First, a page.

What is Grey Listing:
The Financial Action Taskforce, which is an intergovernmental agency that combats all forms of money laundering and terrorist financing (AML/CTF). Being on the grey list means that the FATF has found that the controls that are in place, are weak/insufficient to combat money laundering and terror financing. The FATF has two adverse lists, namely the Grey List and the Blacklist. Such a country is subjected to increased monitoring and must deal with adverse economic consequences for trade and transactions with other countries. There are currently 23 countries on the FATF grey list, including countries such as Syria, Uganda, Turkey, South Sudan. There are 2 countries on the Blacklist: North Korea and Iran.
Why Is South Africa at Risk of being Grey Listed:
The FATF had their mutual evaluation in October 2021. The evaluation contains over 40 compliance rating categories. South Africa was found to be non-compliant in 5 categories, partially compliant in 15 categories, largely compliant in 17 and fully compliant in 3. The following was cited by FATF “South Africa’s has poor track record in investigating and convicting money laundering and terrorist financing crimes as well as the increased levels of financial crimes since the last evaluation was done in 2009”.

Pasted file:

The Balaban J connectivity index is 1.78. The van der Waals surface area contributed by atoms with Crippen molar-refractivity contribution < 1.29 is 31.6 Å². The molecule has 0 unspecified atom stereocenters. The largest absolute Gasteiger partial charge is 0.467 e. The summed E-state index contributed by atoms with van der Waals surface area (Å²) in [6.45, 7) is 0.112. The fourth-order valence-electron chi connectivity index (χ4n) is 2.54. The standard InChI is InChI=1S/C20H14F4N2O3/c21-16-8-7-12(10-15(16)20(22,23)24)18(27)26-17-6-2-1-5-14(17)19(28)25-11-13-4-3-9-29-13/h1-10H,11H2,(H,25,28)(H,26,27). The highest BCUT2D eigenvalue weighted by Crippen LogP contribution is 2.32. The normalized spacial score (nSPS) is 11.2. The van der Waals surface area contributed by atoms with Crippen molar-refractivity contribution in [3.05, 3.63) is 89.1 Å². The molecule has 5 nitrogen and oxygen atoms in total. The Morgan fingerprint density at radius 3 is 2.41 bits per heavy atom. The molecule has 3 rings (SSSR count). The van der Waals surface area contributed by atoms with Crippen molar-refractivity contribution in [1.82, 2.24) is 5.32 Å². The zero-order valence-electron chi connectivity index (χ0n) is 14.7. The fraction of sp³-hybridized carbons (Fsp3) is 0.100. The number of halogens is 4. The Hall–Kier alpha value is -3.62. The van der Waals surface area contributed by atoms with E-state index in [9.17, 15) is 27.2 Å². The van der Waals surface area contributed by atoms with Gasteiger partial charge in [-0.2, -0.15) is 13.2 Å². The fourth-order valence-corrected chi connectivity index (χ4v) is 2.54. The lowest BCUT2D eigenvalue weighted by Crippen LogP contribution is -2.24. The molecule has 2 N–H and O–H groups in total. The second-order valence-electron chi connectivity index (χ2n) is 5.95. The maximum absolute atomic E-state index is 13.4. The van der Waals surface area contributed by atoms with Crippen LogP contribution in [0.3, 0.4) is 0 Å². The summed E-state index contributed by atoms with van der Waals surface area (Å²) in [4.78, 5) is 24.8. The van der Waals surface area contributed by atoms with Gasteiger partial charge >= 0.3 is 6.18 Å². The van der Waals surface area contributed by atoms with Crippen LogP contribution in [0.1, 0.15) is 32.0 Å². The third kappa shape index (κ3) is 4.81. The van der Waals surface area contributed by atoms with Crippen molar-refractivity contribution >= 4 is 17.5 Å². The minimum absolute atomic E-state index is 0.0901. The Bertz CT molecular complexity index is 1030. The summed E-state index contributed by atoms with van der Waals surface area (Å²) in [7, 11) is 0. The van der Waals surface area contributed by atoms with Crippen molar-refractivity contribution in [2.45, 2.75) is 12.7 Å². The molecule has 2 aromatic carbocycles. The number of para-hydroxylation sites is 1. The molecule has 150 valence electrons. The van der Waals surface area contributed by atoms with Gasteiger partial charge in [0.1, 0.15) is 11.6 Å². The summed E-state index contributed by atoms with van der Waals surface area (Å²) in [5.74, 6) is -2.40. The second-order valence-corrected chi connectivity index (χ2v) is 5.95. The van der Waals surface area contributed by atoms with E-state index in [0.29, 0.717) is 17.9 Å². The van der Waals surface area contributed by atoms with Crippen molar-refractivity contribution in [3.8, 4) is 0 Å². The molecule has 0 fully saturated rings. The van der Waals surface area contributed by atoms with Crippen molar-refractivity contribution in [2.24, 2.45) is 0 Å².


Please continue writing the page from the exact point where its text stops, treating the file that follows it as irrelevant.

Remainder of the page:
What is to follow?
FATF conducted a review during October regarding progress made in combating money laundering and terror financing. The FATF will then have their meeting in February 2023 to decide whether South Africa will be placed on the Grey List.
National Treasury and the SARB in August released a draft omnibus bill to address the inefficiencies in current legislation to combat money laundering and terror financing. This bill amends the following:
- Financial Intelligence Centre Act
- Non-profit Organizations Act
- Trust Property Control Act
- The Companies Act
- Financial Sector Regulations Act
What are the implications:
According to research done by the IMF (International Monetary Fund), the grey listing impacts a country’s capital flows negatively. Below are some of the average declines found in the research:
- GDP declining by 7.6% (Average)
- Foreign Direct investments declined by 3.2% of GDP (Average)
- Portfolio inflow declined of 3.3% of GDP (Average)
It has also been found that these flows tend to reverse quickly after the actual grey listing. Furthermore, it is expected that South Africans investing offshore will be subjected to stricter Due Diligence and increased cost from product providers in certain regions.